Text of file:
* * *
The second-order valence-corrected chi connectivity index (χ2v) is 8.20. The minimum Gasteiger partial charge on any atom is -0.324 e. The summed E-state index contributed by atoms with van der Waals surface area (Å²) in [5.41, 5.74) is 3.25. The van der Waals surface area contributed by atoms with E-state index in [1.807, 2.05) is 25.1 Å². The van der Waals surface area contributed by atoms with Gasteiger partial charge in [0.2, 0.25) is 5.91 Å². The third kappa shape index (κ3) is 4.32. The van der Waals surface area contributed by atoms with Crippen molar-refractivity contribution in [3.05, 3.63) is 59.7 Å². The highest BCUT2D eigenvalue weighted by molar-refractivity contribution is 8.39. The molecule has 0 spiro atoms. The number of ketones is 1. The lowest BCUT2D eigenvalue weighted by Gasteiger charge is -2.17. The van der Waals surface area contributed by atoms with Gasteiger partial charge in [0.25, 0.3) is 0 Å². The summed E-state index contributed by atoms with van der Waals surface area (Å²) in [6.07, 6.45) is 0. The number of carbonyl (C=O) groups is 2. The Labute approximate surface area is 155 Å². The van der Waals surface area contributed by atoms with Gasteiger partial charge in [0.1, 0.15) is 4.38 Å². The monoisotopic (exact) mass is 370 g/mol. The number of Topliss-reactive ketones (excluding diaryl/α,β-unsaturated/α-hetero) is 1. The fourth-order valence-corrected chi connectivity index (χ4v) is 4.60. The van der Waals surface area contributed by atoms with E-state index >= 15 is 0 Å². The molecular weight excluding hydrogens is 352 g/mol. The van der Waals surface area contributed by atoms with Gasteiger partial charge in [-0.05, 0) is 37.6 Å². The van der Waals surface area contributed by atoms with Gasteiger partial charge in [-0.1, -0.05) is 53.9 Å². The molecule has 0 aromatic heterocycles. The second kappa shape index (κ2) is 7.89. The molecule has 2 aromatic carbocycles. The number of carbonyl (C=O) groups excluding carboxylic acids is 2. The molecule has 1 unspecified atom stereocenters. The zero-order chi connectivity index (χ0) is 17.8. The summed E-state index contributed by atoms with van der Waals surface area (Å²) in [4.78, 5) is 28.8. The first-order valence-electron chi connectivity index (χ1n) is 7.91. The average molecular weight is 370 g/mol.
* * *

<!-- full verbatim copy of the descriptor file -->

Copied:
The second-order valence-corrected chi connectivity index (χ2v) is 8.20. The minimum Gasteiger partial charge on any atom is -0.324 e. The summed E-state index contributed by atoms with van der Waals surface area (Å²) in [5.41, 5.74) is 3.25. The van der Waals surface area contributed by atoms with E-state index in [1.807, 2.05) is 25.1 Å². The van der Waals surface area contributed by atoms with Gasteiger partial charge in [0.2, 0.25) is 5.91 Å². The third kappa shape index (κ3) is 4.32. The van der Waals surface area contributed by atoms with Crippen molar-refractivity contribution in [3.05, 3.63) is 59.7 Å². The highest BCUT2D eigenvalue weighted by molar-refractivity contribution is 8.39. The molecule has 0 spiro atoms. The number of ketones is 1. The lowest BCUT2D eigenvalue weighted by Gasteiger charge is -2.17. The van der Waals surface area contributed by atoms with Gasteiger partial charge in [0.25, 0.3) is 0 Å². The summed E-state index contributed by atoms with van der Waals surface area (Å²) in [6.07, 6.45) is 0. The number of carbonyl (C=O) groups is 2. The Labute approximate surface area is 155 Å². The van der Waals surface area contributed by atoms with Gasteiger partial charge in [0.1, 0.15) is 4.38 Å². The monoisotopic (exact) mass is 370 g/mol. The number of Topliss-reactive ketones (excluding diaryl/α,β-unsaturated/α-hetero) is 1. The fourth-order valence-corrected chi connectivity index (χ4v) is 4.60. The van der Waals surface area contributed by atoms with E-state index >= 15 is 0 Å². The molecular weight excluding hydrogens is 352 g/mol. The van der Waals surface area contributed by atoms with Gasteiger partial charge in [-0.05, 0) is 37.6 Å². The van der Waals surface area contributed by atoms with Gasteiger partial charge in [-0.1, -0.05) is 53.9 Å². The molecule has 0 aromatic heterocycles. The second kappa shape index (κ2) is 7.89. The molecule has 2 aromatic carbocycles. The number of carbonyl (C=O) groups excluding carboxylic acids is 2. The molecule has 1 unspecified atom stereocenters. The zero-order chi connectivity index (χ0) is 17.8. The summed E-state index contributed by atoms with van der Waals surface area (Å²) in [4.78, 5) is 28.8. The first-order valence-electron chi connectivity index (χ1n) is 7.91. The average molecular weight is 370 g/mol.